Best approach, no crazed values, distributed with respect to the representable intervals on the floating-point number line (removed “uniform” as with respect to a continuous number line it is decidedly non-uniform):

```
static float NextFloat(Random random)
{
double mantissa = (random.NextDouble() * 2.0) - 1.0;
// choose -149 instead of -126 to also generate subnormal floats (*)
double exponent = Math.Pow(2.0, random.Next(-126, 128));
return (float)(mantissa * exponent);
}
```

(*) … check here for subnormal floats

Warning: generates positive infinity as well! Choose exponent of 127 to be on the safe side.

Another approach which will give you some crazed values (uniform distribution of bit patterns), potentially useful for fuzzing:

```
static float NextFloat(Random random)
{
var buffer = new byte[4];
random.NextBytes(buffer);
return BitConverter.ToSingle(buffer,0);
}
```

An improvement over the previous version is this one, which does not create “crazed” values (neither infinities nor NaN) and is still fast (also distributed with respect to the representable intervals on the floating-point number line):

```
public static float Generate(Random prng)
{
var sign = prng.Next(2);
var exponent = prng.Next((1 << 8) - 1); // do not generate 0xFF (infinities and NaN)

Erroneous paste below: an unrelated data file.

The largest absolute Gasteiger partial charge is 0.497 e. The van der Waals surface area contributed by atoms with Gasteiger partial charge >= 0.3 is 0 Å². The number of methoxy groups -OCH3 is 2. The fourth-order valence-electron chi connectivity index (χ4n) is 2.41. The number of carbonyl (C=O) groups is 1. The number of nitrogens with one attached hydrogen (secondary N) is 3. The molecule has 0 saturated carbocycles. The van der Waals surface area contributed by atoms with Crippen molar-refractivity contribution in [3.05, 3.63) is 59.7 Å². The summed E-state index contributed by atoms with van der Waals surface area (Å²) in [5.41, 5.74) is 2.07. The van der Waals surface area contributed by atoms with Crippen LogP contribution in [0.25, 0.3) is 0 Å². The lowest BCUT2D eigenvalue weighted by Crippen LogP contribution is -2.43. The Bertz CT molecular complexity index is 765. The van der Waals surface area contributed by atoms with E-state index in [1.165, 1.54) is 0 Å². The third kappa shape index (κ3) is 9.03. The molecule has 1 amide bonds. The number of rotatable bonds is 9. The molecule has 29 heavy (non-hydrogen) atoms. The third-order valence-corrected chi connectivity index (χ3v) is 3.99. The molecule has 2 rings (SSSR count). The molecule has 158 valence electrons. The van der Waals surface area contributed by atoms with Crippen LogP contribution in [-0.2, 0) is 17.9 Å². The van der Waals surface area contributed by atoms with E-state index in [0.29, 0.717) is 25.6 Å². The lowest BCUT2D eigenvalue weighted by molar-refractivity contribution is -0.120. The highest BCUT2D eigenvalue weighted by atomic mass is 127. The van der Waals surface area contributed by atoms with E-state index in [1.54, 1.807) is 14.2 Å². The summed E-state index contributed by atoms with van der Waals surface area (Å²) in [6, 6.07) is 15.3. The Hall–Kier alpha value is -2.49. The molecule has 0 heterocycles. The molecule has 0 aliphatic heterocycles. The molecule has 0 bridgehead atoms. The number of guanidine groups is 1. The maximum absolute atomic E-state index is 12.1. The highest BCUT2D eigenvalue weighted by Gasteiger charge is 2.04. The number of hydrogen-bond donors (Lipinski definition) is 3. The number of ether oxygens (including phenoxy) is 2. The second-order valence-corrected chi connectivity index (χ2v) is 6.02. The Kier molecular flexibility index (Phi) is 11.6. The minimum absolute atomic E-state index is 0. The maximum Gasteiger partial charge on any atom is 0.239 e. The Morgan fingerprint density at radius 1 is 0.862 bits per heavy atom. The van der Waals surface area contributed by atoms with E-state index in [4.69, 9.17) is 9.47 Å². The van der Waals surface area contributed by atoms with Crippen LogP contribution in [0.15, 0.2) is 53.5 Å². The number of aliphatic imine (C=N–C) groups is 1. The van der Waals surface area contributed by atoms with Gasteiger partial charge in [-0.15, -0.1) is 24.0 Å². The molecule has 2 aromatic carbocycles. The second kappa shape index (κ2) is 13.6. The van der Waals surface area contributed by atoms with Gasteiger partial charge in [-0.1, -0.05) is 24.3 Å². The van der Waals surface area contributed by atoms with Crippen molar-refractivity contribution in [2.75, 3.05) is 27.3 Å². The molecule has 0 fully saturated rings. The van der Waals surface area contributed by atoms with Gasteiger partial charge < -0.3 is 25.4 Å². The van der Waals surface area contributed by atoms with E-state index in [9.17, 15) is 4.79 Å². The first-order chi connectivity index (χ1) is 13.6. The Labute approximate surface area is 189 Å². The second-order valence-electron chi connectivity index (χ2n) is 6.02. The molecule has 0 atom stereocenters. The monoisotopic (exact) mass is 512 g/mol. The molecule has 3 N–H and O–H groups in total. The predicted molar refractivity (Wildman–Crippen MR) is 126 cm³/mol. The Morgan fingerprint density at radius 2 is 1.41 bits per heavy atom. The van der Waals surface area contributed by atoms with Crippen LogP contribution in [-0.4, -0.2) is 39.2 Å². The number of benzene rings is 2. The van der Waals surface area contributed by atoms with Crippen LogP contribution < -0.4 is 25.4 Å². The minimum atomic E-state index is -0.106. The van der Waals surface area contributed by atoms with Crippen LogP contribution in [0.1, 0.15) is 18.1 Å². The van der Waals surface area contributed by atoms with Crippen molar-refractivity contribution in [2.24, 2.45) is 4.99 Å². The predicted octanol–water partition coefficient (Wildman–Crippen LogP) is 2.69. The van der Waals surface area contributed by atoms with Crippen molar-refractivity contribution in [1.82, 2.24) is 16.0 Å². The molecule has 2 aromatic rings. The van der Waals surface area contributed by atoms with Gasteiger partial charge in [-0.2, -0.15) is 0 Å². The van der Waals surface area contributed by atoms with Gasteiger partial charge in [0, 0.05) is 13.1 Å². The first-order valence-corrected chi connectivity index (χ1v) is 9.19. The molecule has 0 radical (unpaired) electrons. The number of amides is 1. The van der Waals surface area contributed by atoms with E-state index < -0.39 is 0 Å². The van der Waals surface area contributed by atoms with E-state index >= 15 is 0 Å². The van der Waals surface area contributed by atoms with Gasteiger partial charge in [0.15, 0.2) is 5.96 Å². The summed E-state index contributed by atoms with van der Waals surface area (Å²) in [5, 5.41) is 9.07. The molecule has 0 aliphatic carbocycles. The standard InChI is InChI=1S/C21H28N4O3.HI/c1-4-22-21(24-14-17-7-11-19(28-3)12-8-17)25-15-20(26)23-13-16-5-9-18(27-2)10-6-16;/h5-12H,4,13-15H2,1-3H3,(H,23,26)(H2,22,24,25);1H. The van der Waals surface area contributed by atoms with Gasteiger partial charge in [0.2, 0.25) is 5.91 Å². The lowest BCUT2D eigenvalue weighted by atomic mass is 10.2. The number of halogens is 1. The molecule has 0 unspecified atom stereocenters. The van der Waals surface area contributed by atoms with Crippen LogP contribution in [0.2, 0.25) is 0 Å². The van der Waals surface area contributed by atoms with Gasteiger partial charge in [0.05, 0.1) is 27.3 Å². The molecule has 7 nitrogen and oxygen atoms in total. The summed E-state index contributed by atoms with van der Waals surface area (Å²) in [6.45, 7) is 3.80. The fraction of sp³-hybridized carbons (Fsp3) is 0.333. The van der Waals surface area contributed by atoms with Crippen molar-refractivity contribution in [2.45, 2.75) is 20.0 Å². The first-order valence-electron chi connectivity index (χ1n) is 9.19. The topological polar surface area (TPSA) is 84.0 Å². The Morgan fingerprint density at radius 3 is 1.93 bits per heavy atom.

var mantissa = prng.Next(1 << 23);
var bits = (sign << 31) + (exponent << 23) + mantissa;
return IntBitsToFloat(bits);
}
private static float IntBitsToFloat(int bits)
{
unsafe
{
return *(float*) &bits;
}
}
```

Least useful approach:

```
static float NextFloat(Random random)
{
// Not a uniform distribution w.r.t. the binary floating-point number line
// which makes sense given that NextDouble is uniform from 0.0 to 1.0.
// Uniform w.r.t. a continuous number line.
//
// The range produced by this method is 6.8e38.
//
// Therefore if NextDouble produces values in the range of 0.0 to 0.1
// 10% of the time, we will only produce numbers less than 1e38 about
// 10% of the time, which does not make sense.
var result = (random.NextDouble()
* (Single.MaxValue - (double)Single.MinValue))
+ Single.MinValue;
return (float)result;
}
```

Floating point number line from: Intel Architecture Software Developer’s Manual Volume 1: Basic Architecture. The Y-axis is logarithmic (base-2) because consecutive binary floating point numbers do not differ linearly.